Another one of the most popular balance transfer credit cards available today is the Citi Double Cash® Card, which offers up to 2 percent cash back on all spending (1 percent when you make a purchase and another 1 percent when you pay it off). In terms of an introductory APR offer, you’ll get a 0 percent intro APR on balance transfers for 18 months, followed by an 19.24 percent to 29.24 percent variable APR.
Are there any additional cardholder perks?
Make sure any credit cards you’re considering offer perks you want or could get the most use out of. Common benefits include extended warranties, cellphone insurance, purchase protection against damage or theft and travel insurance.
What credit score do you need to apply?
While you’re checking out all the card details, you should also consider whether you have a chance at being approved for the 0 percent APR card you want. The best cards in this niche typically require good to excellent credit, so not everyone will qualify.
Before you apply, check your credit score to ensure you stand a chance at being approved.
What kind of fees are included?
Finally, make sure any credit card you’re considering has fees you’re comfortable with. For example, some of the most common types of fees associated with 0 percent APR cards include:
- Annual fees. Most credit cards with a 0 percent intro APR won’t charge an annual fee, but this isn’t always the case.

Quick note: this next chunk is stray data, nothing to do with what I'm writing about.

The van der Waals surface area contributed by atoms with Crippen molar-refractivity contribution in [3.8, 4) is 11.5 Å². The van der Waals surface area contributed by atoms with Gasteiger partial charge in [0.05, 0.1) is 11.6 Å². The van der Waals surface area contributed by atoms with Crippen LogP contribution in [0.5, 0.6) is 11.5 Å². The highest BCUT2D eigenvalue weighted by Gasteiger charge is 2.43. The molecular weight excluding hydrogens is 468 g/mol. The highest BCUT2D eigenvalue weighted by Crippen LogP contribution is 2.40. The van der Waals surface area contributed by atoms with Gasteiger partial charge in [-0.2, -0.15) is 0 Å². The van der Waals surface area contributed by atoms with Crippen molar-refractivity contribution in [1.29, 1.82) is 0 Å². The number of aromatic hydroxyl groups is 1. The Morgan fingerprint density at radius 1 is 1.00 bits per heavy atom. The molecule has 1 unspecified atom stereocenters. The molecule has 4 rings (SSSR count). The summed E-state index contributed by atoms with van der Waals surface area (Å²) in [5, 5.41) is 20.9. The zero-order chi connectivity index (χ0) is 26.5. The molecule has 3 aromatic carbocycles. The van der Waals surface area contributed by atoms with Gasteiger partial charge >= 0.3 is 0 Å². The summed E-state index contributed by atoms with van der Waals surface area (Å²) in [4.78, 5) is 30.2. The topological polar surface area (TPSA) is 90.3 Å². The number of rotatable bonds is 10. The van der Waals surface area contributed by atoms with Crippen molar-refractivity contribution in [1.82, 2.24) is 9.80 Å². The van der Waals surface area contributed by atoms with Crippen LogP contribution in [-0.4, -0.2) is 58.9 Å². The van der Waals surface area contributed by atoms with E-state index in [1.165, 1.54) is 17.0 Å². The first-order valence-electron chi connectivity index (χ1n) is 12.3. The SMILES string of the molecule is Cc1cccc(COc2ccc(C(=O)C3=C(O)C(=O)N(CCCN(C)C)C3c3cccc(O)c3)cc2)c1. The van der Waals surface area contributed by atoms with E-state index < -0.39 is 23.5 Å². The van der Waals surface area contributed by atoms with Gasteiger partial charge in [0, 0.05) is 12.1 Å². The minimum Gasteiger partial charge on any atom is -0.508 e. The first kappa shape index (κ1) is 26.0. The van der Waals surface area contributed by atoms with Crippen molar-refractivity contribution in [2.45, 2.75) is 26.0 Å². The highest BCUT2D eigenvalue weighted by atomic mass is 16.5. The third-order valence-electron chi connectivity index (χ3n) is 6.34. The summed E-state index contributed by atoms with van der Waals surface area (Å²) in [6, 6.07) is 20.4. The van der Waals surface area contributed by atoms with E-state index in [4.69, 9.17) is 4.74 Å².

- Balance transfer fees. This only matters if you plan to use your new 0 percent intro APR credit card to consolidate debt. Whereas most cards in this niche charge a balance transfer fee of 3 percent, a handful of cards charge 5 percent instead. By choosing a card with the lowest fee you can find, you’ll minimize the costs involved with transferring a balance.
- Foreign transaction fees. This is only important if you plan to use the card overseas or with non-U.S. companies online. If you do travel frequently, try to avoid cards that charge foreign transaction fees (or simply pull out another card in your wallet when abroad).
The bottom line
Choosing a 0 percent intro APR card can be overwhelming, but by taking into consideration the credit scores required for approval, fees associated with the cards, additional card perks and the offer length that best suits your payoff timeline, you can start to narrow down your options. Plus, Bankrate’s list of the best 0 percent intro APR credit cards lists out and compares the top picks for 2023, making it even easier to find the best card for you.
Just keep in mind that, in the vast majority of cases, more than one 0 percent intro APR credit card could meet your needs. Once you do your research and ensure your credit is good enough to likely qualify, be sure to apply before the offer is gone.
*The information about the Chase Freedom Flex℠ has been collected independently by Bankrate.com. The card details have not been reviewed or approved by the issuer.